It’s no secret that revenue from sponsorships makes up a considerable chunk of the esports industry’s economy.
In July, esports analytics provider Newzoo estimated that sponsorships would generate almost 60 percent of the industry’s revenue, and today their significance is probably as prevalent as it ever has been before – with the cancellation of live events that would be ticketed or otherwise used as a vehicle to sell merchandise.
Whilst the majority of sponsorship deals concern esports events and competitive organisations, a growing number of professional players and content creators are beginning to access endorsement deals. Although the process of securing sponsorships has traditionally been achieved through marketing or talent agencies, Athlane – a sponsorship platform backed by Tyler “Ninja” Blevins and Jonathan Kraft – has plans to simplify sponsorships for professional players and content creators alike.
Following Athlane’s $3.3M seed investment this July, we spoke with Ryan Jiang, VP of Product at Athlane, to discuss how the company intends to forge a new path in the sponsorship sector.
Esports Insider: Online, Athlane has been described as a sponsorship brokerage, but one could also suggest that the business fulfils the role of a talent agency as well. Could you clarify Athlane’s position in the market?
Ryan Jiang: I know there have been a lot of players in the space that start off as a platform or an agency and have probably used the one to accelerate the other. We are definitely a platform first, but in order to build the platform we have found it necessary to manage some of the influencer marketing programs. Reebok – one of our clients – asked us to start an influencer marketing program for them in esports, an industry they had never entered before, and at the time our platform wasn’t nearly as robust so we had to manage a lot of manual work and spreadsheets almost like a pseudo agency.
In the long-term – and even the medium term, really – we’re looking to completely take a step back from that kind of manual work. We’re trying to make it super easy, even for someone without an esports background to find streamers and partner with them.
ESI: In July, Jessica and Tyler “Ninja” Blevins contributed to Athlane’s seed investment alongside several sporting giants. How exactly did the involvement of these latter two investors occur?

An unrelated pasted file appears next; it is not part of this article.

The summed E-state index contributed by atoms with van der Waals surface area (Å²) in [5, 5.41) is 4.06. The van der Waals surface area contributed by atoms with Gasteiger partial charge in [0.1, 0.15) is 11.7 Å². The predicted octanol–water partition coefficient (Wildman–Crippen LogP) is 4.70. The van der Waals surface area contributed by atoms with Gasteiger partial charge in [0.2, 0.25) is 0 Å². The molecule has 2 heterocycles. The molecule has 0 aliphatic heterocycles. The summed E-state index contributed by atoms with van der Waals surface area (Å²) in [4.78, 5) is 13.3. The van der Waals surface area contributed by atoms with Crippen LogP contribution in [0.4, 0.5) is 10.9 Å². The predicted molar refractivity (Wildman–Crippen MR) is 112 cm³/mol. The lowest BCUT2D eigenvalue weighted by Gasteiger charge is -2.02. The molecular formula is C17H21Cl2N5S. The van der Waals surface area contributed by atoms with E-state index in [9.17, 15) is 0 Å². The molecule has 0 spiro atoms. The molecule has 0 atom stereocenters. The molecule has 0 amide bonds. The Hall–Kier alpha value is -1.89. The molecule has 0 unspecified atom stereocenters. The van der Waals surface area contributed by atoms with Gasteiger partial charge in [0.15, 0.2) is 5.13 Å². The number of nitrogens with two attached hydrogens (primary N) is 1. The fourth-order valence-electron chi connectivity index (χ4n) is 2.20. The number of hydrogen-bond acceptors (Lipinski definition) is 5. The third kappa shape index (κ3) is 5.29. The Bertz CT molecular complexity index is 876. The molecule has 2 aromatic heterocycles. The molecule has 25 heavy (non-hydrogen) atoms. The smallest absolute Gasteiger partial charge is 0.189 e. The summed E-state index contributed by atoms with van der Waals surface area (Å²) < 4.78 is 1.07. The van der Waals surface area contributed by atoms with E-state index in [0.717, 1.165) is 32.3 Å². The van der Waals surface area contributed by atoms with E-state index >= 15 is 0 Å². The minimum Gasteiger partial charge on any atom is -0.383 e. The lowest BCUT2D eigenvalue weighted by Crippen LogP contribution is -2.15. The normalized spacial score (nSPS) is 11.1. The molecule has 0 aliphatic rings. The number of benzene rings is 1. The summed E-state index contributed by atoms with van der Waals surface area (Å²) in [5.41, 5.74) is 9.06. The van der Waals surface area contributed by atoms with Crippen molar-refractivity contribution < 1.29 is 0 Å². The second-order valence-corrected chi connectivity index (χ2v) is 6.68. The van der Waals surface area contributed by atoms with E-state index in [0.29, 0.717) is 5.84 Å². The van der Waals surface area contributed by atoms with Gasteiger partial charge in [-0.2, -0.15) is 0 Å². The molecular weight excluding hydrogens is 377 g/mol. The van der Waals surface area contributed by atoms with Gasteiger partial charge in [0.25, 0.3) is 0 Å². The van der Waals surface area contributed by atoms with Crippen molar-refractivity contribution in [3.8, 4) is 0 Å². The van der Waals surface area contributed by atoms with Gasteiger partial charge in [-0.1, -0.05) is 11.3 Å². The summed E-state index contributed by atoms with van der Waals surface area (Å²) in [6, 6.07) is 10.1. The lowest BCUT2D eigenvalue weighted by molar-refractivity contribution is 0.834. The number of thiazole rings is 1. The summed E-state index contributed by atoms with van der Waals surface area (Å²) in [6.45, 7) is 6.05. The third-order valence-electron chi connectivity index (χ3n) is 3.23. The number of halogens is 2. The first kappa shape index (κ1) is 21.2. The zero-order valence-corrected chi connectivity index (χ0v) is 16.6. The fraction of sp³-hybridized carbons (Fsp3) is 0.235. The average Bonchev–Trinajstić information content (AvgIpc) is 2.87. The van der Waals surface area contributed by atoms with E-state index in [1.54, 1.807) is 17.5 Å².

RJ: Ninja is getting more and more into investment and he has some pretty big plans, so we got the opportunity to pitch to him and explain that our goal is to democratise the access of sponsorships for streamers so more people can get access and make a career from streaming. Ninja bought into this idea and he has been really supportive of what we have been doing and he appears excited about the prospects we have been identifying.
ESI: Considering their experience, do you hope that Jessica and Ninja will play an active role in Athlane?
RJ: I would say there are a lot of different philosophies that startups can take and I personally would say that Athlane follows this philosophy: when you get an investor, you want that person to be a part of your journey. They own a part of the company and so their wins become your wins. A lot of people have money so when you have a good team and a good idea – which we do – it isn’t hard to find investors. In fact, we had to turn down the majority of people looking to invest, so you really want to find people who can actually provide value. Ninja and Jessica have definitely been very active, we’ll have regular calls with them and they’re doing a lot on our behalf as well.
ESI: Unlike many other organisations who connect brands with streamers and professional esports athletes who create side content, Athlane puts a significant emphasis on technology. Could you tell us more about how Athlane is integrating machine learning and data to improve the effectiveness of sponsorships in esports?